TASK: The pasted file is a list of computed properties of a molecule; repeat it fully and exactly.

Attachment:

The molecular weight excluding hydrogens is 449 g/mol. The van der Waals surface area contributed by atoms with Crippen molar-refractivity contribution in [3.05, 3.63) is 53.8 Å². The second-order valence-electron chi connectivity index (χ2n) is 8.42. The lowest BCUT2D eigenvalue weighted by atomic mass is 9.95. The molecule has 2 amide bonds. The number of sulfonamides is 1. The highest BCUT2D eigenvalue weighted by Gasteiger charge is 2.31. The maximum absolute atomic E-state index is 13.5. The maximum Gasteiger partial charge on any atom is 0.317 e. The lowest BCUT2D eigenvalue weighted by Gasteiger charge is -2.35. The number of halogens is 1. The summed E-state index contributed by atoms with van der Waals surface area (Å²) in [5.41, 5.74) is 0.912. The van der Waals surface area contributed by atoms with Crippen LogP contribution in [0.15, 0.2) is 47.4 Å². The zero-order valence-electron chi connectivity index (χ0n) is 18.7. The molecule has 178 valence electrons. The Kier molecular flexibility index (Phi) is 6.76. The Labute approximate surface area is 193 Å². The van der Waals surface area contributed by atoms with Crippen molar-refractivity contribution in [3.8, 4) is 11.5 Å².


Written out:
The molecular weight excluding hydrogens is 449 g/mol. The van der Waals surface area contributed by atoms with Crippen molar-refractivity contribution in [3.05, 3.63) is 53.8 Å². The second-order valence-electron chi connectivity index (χ2n) is 8.42. The lowest BCUT2D eigenvalue weighted by atomic mass is 9.95. The molecule has 2 amide bonds. The number of sulfonamides is 1. The highest BCUT2D eigenvalue weighted by Gasteiger charge is 2.31. The maximum absolute atomic E-state index is 13.5. The maximum Gasteiger partial charge on any atom is 0.317 e. The lowest BCUT2D eigenvalue weighted by Gasteiger charge is -2.35. The number of halogens is 1. The summed E-state index contributed by atoms with van der Waals surface area (Å²) in [5.41, 5.74) is 0.912. The van der Waals surface area contributed by atoms with Crippen LogP contribution in [0.15, 0.2) is 47.4 Å². The zero-order valence-electron chi connectivity index (χ0n) is 18.7. The molecule has 178 valence electrons. The Kier molecular flexibility index (Phi) is 6.76. The Labute approximate surface area is 193 Å². The van der Waals surface area contributed by atoms with Crippen molar-refractivity contribution in [3.8, 4) is 11.5 Å².